Meteor BVRAAM integration on Korean KF-X fighter program should raise eyebrows in India
MBDA Missile Systems announced on 22 November that it has been awarded a contract by Korea Aerospace Industries (KAI) for the integration of the Meteor beyond visual range air-to-air missile (BVRAAM) onto the Republic of Korea Air Force’s (RoKAF’s) future KF-X fighter aircraft.
According to Hanwha Thales, a local defense firm which won the preferential bidder for the radar development in 2016, announced in 2017 that Israeli firm Elta will be its consultant in the testing of the indigenous radar developed by Hanwha Thales.
South Korean Defense Acquisition Program Administration (DAPA) said it has signed an agreement with Israeli ELTA Systems for airborne testing of the radar. The news comes after reports of termination of the indigenous radar development by South Korean Agency for Defense Development (ADD).
According to the agreement, ELTA will provide technology support for operational testing of the radar. “It’s about technology support related to the operation test of a prototype radar, not the development itself,” the DAPA said.
MBDA’s Double standard towards India
On October 26, the Ministry of Defence (MoD) and the Indian Air Force (IAF) watched from the sidelines as Hindustan Aeronautics (HAL) signed two contracts with Israel Aerospace Industries (IAI), which will condemn the Tejas Light Combat Aircraft (LCA) to a marginal presence in the IAF’s future fleet.
The contracts signed were for two major avionics systems that will determine the combat capability of an improved Tejas fighter, called the Tejas Mark 1A. One was for the ELM-2052 “active electronically scanned array” (AESA) radar, developed by IAI subsidiary, Elta. The other was for Elta’s “electronic warfare” (EW) system.
Equipping the Tejas Mark 1A with Elta’s ELM-2052 radar will ensure the fighter never carries the world-beating Meteor “beyond visual range” (BVR) air-to-air missile. MBDA, the European consortium that builds the Meteor, has repeatedly told the IAF that it would only fit that missile onto a fighter with a European airborne radar. Choosing an Elta AESA radar for the Tejas Mark 1A, therefore, rules out the Meteor and, with it, any hope that the IAF with buy the Mark 1A in significant numbers.
In making it clear to the IAF that selecting an Israeli radar would mean ruling out the Meteor, MBDA has written five letters to the IAF this year, explaining why it would only integrate the Meteor with European radar.
A BVR missile like the Meteor must be tightly integrated with the fighter’s radar. At the time the missile is fired, its on-board seeker cannot lock onto the target, which is too far away. During the initial period of the missile’s flight, the aircraft’s radar tracks the adversary fighter and transmits directions to the missile through two-way data links. Only when the Meteor reaches a few tens of kilometres from the enemy fighter does its on-board seeker get activated and homes onto the target. Given the missile’s tight relationship with the radar, there is a need for deep integration and sharing of source codes.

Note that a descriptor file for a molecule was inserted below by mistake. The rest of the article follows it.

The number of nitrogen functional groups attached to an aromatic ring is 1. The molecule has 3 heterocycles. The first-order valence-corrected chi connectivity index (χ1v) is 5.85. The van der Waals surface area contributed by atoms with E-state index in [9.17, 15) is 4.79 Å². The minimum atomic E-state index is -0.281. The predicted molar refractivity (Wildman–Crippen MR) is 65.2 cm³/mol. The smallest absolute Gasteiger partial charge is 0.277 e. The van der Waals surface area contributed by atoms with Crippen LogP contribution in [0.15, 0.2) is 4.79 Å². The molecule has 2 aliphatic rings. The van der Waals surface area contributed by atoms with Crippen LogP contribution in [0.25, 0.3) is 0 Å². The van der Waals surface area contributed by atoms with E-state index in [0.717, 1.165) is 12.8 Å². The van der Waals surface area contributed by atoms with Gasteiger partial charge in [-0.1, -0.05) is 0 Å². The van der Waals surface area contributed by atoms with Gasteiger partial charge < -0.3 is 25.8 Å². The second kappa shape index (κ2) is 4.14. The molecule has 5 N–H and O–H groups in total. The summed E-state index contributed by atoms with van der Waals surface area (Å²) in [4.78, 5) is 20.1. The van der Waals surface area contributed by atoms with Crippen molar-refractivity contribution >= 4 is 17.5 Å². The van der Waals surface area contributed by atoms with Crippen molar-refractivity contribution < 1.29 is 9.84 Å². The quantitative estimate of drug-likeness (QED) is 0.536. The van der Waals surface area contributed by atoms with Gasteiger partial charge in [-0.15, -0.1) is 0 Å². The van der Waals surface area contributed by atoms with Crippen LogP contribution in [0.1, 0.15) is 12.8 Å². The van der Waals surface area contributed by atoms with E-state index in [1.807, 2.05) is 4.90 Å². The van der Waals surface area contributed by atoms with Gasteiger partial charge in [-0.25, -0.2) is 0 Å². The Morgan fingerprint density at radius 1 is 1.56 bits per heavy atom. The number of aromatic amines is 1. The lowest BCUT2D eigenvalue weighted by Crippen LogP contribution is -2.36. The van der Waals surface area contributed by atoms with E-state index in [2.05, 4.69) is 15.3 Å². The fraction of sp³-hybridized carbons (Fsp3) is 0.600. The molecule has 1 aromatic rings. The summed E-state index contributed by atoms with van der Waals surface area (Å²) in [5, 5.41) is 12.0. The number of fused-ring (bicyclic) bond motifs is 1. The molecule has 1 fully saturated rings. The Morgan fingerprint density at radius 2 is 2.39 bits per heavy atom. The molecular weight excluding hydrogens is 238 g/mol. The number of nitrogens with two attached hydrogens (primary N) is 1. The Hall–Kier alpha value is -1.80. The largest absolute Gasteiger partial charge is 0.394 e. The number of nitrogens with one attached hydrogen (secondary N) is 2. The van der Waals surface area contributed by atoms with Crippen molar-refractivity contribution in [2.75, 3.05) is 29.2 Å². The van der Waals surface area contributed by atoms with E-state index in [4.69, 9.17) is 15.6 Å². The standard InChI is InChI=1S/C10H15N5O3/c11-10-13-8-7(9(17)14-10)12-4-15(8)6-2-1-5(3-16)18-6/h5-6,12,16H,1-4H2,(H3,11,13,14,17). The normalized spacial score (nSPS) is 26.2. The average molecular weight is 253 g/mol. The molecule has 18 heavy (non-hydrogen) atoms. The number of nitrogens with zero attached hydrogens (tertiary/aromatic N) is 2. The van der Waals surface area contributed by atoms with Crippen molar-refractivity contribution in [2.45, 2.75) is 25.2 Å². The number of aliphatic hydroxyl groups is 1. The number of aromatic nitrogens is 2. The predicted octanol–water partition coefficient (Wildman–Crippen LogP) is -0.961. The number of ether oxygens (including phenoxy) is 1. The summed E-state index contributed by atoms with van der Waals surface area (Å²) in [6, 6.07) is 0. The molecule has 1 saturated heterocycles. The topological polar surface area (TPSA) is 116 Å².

In its letters to the IAF, MBDA has cited technology security concerns that integrating the Meteor with Israeli radar would endanger secret source codes and technologies. MBDA, a consortium of firms from six European countries, also believes getting clearances from six capitals would be complicated. In a February 19, 2018 letter to the IAF chief, Air Chief Marshal B S Dhanoa, MBDA pointed out that the Meteor “has already been successfully integrated with 3 major European platforms and sensors… The risks inherent to such a demanding Tejas integration programme will be significantly minimised by the selection of a European radar, similar to those with which we have already qualified Meteor”.
MBDA Also Not Confirm or denied, Stand on the integration of Meteor Beyond Visual Range Air-to-Air Missile (BVRAAM) on non-European Radar specifically, MBDA has softened its rigid stand to avoid loss of sale of the weapon system and has agreed to provide integration help if India uses Indian made Fire control Radar like UTTAM AESA Radar for MWF or AMCA fighter jets.
The Air Force plans of equipping the Light Combat Aircraft (LCA) with the Meteor missiles will help get an edge over its Chinese and Pakistani adversaries but Israeli firms have been chosen for supplying the radar and electronic warfare for the plane.